Mary Poppins Returns
Mission: Impossible - Fallout
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All Critics (10)
| Top Critics (4)
| Fresh (8)
| Rotten (2)
Masharawi's film is a vivid passenger-seat tour of a society perpetually crashing into madness.
Rashid Masharawi's film is a fleet, dark urban comedy that registers outrage in glancing jabs of absurdist observation.
Laila's Birthday is beautifully shot and overlaid with a spare, lyrical score that lends rueful emphasis to Masharawi's exasperated fidelity to a chronically malfunctioning city.
It's a portrait in frustration and exasperation yet the tone is always affectionate, a satire that confronts serious concerns with a gentle touch...
...a promising yet unfulfilling endeavor...
One miserable day for a Palestinian man. The big surprise is that the annoyances come from his fellow Ramallah residents, not from the Israeli occupiers.
Funny, refreshingly witty and offbeat with a delicate balance between comedy and drama.
The film's comic tone and biting dialogue tempers the awareness that these vignettes symbolize deeper and more dangerous issues.
It's only the start of Abu Laila's long, long day in Laila's Birthday (Eid milad Laila), and already, he's impatient.
A heartwarming, hard-hitting slice of life that flirts with the absurdity of life in wartime. Very Kafka, full of bleak humour and featuring a protagonist you can't help but root for. Beautiful film that more people should see.
This film depicts a day in the life of a Palestinian judge-turned-cab-driver.
I'm torn about Laila's Birthday. On the one hand, I think it's essentially a political film, and the film rarely rises above its political point to become about real people; oftentimes political points are best made when they're subtly worked in to the action. That said, I must note that I am entirely sympathetic to the film's politics; there's no issue more clear-cut in my view than how brutal and debilitating the violence inflicted on the Palestinians by their occupiers is. On the other hand, the film avoids demonization of Israel. In fact, most of the inconveniences Abu Laila faces are caused by his countrymen. This is a mature approach that avoids easy polemical binaries. So, its weakness - its overt politics - is related to its strength - its unique approach at politics.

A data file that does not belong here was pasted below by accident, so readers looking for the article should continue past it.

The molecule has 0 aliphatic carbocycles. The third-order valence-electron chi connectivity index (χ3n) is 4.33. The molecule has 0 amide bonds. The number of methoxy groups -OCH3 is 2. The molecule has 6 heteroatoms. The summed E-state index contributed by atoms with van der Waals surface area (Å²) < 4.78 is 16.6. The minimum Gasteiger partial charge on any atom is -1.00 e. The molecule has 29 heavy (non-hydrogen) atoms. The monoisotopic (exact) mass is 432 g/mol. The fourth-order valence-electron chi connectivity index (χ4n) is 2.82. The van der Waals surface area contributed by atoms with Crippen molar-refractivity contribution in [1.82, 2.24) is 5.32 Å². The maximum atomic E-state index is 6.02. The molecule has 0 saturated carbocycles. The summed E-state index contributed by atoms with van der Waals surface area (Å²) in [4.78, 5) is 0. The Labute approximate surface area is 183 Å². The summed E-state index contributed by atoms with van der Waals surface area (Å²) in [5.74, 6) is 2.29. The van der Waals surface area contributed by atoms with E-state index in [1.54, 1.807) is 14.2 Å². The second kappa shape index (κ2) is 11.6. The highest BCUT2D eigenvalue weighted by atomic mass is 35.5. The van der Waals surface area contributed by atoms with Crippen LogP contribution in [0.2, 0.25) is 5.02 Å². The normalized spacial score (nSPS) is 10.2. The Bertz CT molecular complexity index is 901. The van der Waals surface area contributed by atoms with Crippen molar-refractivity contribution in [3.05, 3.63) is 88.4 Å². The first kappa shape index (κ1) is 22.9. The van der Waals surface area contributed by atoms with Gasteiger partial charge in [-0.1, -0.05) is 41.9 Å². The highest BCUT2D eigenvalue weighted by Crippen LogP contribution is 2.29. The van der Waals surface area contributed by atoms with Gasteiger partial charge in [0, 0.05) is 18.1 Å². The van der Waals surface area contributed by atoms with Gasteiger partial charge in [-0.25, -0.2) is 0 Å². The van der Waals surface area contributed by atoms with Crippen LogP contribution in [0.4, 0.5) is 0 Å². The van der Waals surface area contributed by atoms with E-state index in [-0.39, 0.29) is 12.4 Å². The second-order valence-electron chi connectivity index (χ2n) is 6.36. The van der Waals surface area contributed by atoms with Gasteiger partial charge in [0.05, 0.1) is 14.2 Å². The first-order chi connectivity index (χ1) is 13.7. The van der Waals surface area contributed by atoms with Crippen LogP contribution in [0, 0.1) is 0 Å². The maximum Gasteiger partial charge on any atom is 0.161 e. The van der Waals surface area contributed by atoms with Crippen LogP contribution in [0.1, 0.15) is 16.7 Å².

For many Americans, who may not be familiar with everyday life in Palestine, this is a very good film to watch. It shows how Palestinians' existence is limited but not defined by colonization and certainly works against the myths that all Arabs in the region are gun-toting terrorists.
Overall, I think a less constrained, more revealing performance by Mohammad Bakri and a greater focus on Abu Laila would have made the film less overtly political and subsequently stronger.
Sometimes the most effective way to tell a story is let the audience come close to getting first-hand experience. Laila's Birthday gives us a glimpse of what life looks like for Abu Laila, a Palestinian judge who is trying to make a living driving a taxi. This film offers a powerful meditation of life in the most volatile part of the world. Laila's Birthday is gentle, real and poignant. Great ending.
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